1. Editorial

This edition is very late. Edition I should have appeared in late February, but at that time we had absolutely no copy – not a scrap, no contributed articles, no features and virtually no contributions to Dear Readers. I therefore decided that as Editor ‘I had better do what Editors do’ and write some stuff myself. You will find a ‘feature’ AND a ‘contributed’ piece and I hope that you find them interesting. Fortunately, some other material has rolled in and so we can now offer Edition I.

What’s more – Edition II has just arrived – a superb special edition produced by Professor Z-Q Tian of the University of Xiamen in China. So, once desk-editing and formatting is completed, Edition II will be on-line in a few weeks from now, thus catching up our production rate.

This edition – I have been aware for some time that many of the younger folk who use infrared have had little or no instruction in technique. I suppose I didn’t either, but after 40 years or so, you pick up the odd tip or two. You will find in this edition a rather simple-minded but ‘none-the-less useful for that’ piece on polishing infrared windows. Why? I knew you’d all ask. In many infrared analyses you need to use good quality windows – liquid cells, gas cells, liquid parafin mulls etc, etc. The problem is that KBr and Rock Salt windows deteriorate very rapidly because they are water sensitive, soft and very fragile. As a result users should store them properly and keep them polished. In the article I give you all a really detailed description of how to grind and polish windows and how to keep them polished and useful. In a near future edition I will tell you all about the liquid parafin mull technique.

We also have an interesting piece from Richard Spragg and his colleagues at Perkin Elmer Beaconsfield, UK on the examination of combinatorial chemistry beads. This rapidly expanding area of chemistry is attracting a considerable amount of activity amongst analysts and the use of mid infrared is particularly valuable.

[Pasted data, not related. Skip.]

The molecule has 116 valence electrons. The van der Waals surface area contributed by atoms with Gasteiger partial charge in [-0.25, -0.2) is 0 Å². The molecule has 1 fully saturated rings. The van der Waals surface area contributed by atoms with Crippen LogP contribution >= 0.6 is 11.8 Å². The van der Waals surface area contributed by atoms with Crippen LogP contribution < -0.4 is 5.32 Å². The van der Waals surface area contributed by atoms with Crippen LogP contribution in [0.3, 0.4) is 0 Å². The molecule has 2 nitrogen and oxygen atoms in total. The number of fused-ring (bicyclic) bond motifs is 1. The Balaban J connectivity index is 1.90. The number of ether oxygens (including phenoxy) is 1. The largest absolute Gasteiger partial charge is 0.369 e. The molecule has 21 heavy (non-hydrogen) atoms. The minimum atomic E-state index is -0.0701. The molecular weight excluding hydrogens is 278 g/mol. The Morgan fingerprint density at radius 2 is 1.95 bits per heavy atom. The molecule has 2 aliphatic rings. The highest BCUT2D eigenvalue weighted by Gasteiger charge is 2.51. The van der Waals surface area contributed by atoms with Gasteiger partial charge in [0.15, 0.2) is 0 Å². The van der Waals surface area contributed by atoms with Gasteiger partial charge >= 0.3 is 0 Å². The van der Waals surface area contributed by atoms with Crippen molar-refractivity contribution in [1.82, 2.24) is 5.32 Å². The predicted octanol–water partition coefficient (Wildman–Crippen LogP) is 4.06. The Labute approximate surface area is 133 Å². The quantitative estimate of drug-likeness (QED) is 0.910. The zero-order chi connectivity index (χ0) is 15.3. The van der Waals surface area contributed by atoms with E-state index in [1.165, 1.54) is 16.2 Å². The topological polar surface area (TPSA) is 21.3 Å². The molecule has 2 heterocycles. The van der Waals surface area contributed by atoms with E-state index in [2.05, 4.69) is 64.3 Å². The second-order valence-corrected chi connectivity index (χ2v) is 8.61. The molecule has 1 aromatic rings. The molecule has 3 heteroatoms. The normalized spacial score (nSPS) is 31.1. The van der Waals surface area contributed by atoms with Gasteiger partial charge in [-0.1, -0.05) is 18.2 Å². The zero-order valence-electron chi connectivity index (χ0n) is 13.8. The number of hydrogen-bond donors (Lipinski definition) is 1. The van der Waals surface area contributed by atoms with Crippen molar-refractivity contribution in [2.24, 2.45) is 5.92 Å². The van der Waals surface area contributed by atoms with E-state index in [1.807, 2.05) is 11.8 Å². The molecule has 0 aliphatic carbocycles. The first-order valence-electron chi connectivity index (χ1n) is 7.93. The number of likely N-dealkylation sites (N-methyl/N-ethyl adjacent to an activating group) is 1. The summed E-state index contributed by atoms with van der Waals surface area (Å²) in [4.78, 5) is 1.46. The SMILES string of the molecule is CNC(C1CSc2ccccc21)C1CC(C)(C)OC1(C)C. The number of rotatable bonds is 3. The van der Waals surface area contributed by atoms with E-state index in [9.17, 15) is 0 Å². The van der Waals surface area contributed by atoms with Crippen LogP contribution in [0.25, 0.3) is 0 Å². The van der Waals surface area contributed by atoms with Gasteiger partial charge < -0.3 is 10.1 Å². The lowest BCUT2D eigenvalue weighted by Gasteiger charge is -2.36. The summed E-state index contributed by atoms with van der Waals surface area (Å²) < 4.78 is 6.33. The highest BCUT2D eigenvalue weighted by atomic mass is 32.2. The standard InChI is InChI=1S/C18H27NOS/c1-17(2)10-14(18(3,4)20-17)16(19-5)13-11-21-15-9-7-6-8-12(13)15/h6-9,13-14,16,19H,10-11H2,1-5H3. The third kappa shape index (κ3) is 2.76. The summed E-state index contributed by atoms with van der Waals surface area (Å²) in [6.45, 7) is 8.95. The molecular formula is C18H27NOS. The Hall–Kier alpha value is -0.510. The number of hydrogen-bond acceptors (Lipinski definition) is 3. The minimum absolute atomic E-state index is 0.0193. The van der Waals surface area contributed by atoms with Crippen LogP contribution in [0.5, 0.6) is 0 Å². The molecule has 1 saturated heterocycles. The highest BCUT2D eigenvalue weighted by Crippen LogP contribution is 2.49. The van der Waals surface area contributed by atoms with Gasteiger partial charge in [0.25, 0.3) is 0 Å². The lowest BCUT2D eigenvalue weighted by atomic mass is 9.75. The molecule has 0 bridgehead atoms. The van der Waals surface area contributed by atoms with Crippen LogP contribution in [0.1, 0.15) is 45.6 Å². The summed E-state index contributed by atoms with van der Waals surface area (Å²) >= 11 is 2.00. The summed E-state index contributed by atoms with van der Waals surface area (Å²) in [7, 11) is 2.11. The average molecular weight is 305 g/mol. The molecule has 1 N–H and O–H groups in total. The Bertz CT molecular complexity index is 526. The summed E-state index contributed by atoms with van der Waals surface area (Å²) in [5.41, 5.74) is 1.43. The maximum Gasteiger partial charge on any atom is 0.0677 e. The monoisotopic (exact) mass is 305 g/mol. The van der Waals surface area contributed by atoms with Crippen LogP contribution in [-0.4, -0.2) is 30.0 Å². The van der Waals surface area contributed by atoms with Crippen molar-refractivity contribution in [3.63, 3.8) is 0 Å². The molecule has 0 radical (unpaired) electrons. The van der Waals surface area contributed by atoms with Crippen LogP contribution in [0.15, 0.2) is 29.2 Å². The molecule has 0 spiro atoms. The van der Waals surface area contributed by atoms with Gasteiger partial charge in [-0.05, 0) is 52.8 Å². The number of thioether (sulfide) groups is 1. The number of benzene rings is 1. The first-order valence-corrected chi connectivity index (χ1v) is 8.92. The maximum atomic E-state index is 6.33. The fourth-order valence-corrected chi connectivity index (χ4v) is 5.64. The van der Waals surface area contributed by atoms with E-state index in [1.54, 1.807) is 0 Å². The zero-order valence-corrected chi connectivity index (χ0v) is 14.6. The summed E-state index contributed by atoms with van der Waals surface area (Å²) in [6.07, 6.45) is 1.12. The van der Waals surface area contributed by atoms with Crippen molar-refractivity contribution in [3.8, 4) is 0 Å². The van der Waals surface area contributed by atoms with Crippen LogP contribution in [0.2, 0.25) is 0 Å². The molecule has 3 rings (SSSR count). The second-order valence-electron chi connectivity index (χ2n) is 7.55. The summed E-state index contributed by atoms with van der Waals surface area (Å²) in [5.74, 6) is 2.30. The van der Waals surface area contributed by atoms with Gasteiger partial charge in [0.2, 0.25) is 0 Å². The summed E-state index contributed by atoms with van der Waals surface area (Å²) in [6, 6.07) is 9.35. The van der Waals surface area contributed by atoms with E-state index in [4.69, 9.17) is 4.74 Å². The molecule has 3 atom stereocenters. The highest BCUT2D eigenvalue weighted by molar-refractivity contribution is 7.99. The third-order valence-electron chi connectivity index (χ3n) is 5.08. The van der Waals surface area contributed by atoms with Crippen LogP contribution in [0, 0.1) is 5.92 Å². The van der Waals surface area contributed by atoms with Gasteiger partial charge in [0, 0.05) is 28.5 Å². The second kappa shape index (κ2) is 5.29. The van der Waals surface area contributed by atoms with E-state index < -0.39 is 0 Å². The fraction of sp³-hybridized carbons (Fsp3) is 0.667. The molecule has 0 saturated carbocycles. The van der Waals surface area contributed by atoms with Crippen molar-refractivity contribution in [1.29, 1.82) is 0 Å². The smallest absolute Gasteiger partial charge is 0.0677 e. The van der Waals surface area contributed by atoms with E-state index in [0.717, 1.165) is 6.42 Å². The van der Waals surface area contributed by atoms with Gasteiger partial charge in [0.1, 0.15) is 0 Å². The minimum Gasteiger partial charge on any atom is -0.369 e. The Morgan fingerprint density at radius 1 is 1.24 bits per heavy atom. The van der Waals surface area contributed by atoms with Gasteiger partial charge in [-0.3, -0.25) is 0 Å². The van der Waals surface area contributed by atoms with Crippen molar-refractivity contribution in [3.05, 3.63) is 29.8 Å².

In the submitted paper section you will find a paper on low temperature Raman cells in which we describe a new design. The only snag is that the glassblowers have to border on genius. Be that as it may – the new cell works a devil of a lot better than the older standard ones. Have a look!

Geoff Dent told me recently of a long collection of Raman spectra of inorganic compounds recorded in his laboratory by Rose Keepax, an undergraduate student visiting his lab at Avecia last summer. The spectra are of excellent quality and we were hoping to include about half of them in this edition, but the “love bug” virus put paid to that. So we plan to get them to you as a special mini-issue between this and the next edition. More will follow soon after.

Several people have again raised the question of the quality of the spectra we publish. As I have reported before, many authors want their spectra to appear in their articles to illustrate points, but they are not at all happy that their data is available to readers in full digital form. We have respected this view to date, but we have decided to resolve the problem by offering high quality digital data when the author agrees. Louise will explain the full details below. We will try to persuade all authors to let us publish digital quality spectral data if they wish. You never know, perhaps most will agree! I have tried to set the scene by including all the spectra of our two articles in this edition as .pdf files [see Spectra Index].